By Jen Ney and Lain Wilson
Participants from across Capital’s programs, along with rowers from DC Strokes, came out this past weekend for the a bioswale cleanup and the annual scrimmage. Rowers from the two clubs competed in mixed lineups in sculling and sweep races and enjoyed a barbeque afterward.
This wouldn’t have been possible without the Boathouse and the spirit of camaraderie, competition, and service fostered by the Anacostia Community Boathouse Association (ACBA). ACBA is an umbrella organization made up of nine member group: four high schools, American University, and four community-based organizations. All nine groups offer rowing and paddling programming and are working to encourage responsible environmental stewardship of the river through increased recreational access and opportunity.
The first ACBA member to provide rowing opportunities on the Anacostia River was Bob Day and the Organization for Anacostia Rowing and Sculling (OARS) in 1988. OARS’s mission was to establish and nurture the sport of rowing for the benefit of the community, and they introduced students from Anacostia Senior High School and Frederick Douglass Junior High School to the sport. Capital Rowing Club was founded in the same year, but was originally based out of Thompson Boat Center on the Potomac River. Thompson was an overcrowded facility, and Capital required more equipment and space.
In 1995, OARS invited Capital to move its operations over the Anacostia, to a site at 11th and O Streets SE. OARS saw this as a way to increase rowing on the Anacostia, and Capital recognized the excellent growth potential and superior rowing conditions that the Anacostia River presented.
After the move occurred, the membership of Capital worked in partnership with OARS to improve the site, building boat racks and improving the docks underneath the old 11th Street Bridges. Capital adopted the OARS community mission and began offering “learn to row” programs for area residents, with a particular emphasis on reaching out to students in the DC public schools and to people who had not had access to rowing programs previously.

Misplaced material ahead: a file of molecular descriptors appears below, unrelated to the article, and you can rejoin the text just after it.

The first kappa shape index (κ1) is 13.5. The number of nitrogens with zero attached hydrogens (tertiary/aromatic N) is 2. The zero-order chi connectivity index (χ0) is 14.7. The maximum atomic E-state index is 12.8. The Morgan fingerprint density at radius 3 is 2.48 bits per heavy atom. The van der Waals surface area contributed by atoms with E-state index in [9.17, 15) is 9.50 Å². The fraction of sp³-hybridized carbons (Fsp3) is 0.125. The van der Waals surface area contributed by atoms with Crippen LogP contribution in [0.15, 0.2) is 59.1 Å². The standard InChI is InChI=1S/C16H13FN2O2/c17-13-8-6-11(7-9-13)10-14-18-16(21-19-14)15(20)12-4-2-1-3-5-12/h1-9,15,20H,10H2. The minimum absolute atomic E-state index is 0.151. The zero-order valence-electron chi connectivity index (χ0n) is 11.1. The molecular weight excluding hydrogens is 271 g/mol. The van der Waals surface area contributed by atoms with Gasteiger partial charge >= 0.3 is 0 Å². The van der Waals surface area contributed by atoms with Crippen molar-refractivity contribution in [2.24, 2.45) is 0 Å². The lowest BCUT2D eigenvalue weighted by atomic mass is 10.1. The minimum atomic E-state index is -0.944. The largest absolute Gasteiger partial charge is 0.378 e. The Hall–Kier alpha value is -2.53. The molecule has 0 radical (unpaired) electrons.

In 2001, the National Capital Area Women’s Paddling Association (NCAWPA) relocated their operations from Thompson to the Anacostia, and along with Capital, OARS, and the Anacostia Watershed Society (AWS), helped to found ACBA. In 2002, the District of Columbia began to lease parts of the 11th and O Street site to ACBA, recognizing more formally the value of nonmotorized recreation on the Anacostia to the community and to the environmental restoration of the river.
ACBA’s programs and membership continued to grow and, in 2004, ACBA added American University Crew, Bishop Ireton High School, and DC Strokes Rowing Club. In 2010, ACBA moved to its present home at 1900 M Street SE, where it continues to offer access to the river for 9 different clubs and nearly 1,000 rowers and paddlers.
Learn more about the Anacostia Community Boathouse Association on their website, and watch out for future posts about the history of Capital and ACBA over the past 30 years.